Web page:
At the time, it was believed that the ancient Egyptian calendar’s start date was July 19, 4241 BC. Thornwell calculated 6177 between that date and 1936, which was the year he came up with the time capsule idea. As such, it seemed logical that the capsule should remain unopened until 8113 AD, exactly 6177 years in the future. Nowadays time capsules are intended to be opened by a future generation, or the same people a quarter century after it was sealed. Thornwell believed his capsule was meant for a future civilization, perhaps an alien race.
He wanted a running history of human-made life, from the birth of time up to the mid 1930’s. The rest of the University brass was on board, and the story of Thorny’s plan made a significant media splash around the country. This capsule – which had been given the not-so-subtle name “The Crypt Of Civilization” – would not be the first time capsule, but it was certainly intended to be the most thorough.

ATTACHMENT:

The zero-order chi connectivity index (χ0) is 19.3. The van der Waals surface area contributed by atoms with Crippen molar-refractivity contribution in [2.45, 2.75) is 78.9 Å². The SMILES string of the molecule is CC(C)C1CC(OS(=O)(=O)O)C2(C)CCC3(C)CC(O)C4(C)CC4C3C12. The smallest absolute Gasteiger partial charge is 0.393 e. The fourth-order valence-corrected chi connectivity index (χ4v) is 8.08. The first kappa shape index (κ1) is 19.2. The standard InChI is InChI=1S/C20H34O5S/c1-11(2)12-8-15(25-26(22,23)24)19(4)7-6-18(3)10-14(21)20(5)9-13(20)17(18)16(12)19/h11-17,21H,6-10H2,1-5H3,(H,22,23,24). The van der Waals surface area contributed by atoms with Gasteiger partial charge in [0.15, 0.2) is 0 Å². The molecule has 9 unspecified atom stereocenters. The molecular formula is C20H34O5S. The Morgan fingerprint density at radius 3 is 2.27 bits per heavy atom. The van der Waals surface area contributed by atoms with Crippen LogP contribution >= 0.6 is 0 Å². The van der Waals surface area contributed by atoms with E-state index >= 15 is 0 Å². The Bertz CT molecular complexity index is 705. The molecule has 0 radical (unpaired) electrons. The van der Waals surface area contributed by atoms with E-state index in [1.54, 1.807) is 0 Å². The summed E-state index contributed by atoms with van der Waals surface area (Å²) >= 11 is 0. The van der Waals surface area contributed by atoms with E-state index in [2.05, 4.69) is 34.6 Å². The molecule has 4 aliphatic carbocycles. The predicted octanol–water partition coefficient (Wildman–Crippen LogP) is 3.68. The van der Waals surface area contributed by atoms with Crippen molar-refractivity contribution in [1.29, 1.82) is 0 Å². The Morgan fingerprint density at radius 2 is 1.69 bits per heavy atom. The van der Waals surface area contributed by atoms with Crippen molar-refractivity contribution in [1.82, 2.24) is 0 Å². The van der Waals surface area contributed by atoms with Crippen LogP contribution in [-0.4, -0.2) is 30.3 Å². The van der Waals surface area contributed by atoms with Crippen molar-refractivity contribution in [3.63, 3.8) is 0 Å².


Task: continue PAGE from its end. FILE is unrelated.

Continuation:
The Olgethorpe University campus had the perfect location; the swimming pool in Phoebe Hearst Memorial Hall was to be yanked out, with classrooms installed in its place. A 20x10x10 room positioned upon the Appalachian granite bedrock foundation of the Hall was the spot chosen for the Crypt. Thorny brought in the National Bureau of Standards from Washington DC to help with the construction, and to provide some advice on what to choose and how to store it. This was an entire room, not a little metal tube, and it was important that the items within were protected against age, oxygen, or any other factor that might cause them to be ruined. A lot of the artifacts were thusly crammed into glass-lined stainless steel containers filled with an inert gas to keep oxidization at bay.
Thomas Kimmwood Peters, who began working in the movie business in the late 19th century, was chosen to be the project’s archivist. He arranged for microfilm readers and film projectors to be stored in the Crypt, and for a windmill-powered generator to make sure those objects were able to be operated in 8113. Just in case, he also added a seven-power magnifier to make sure the microfilm could be read.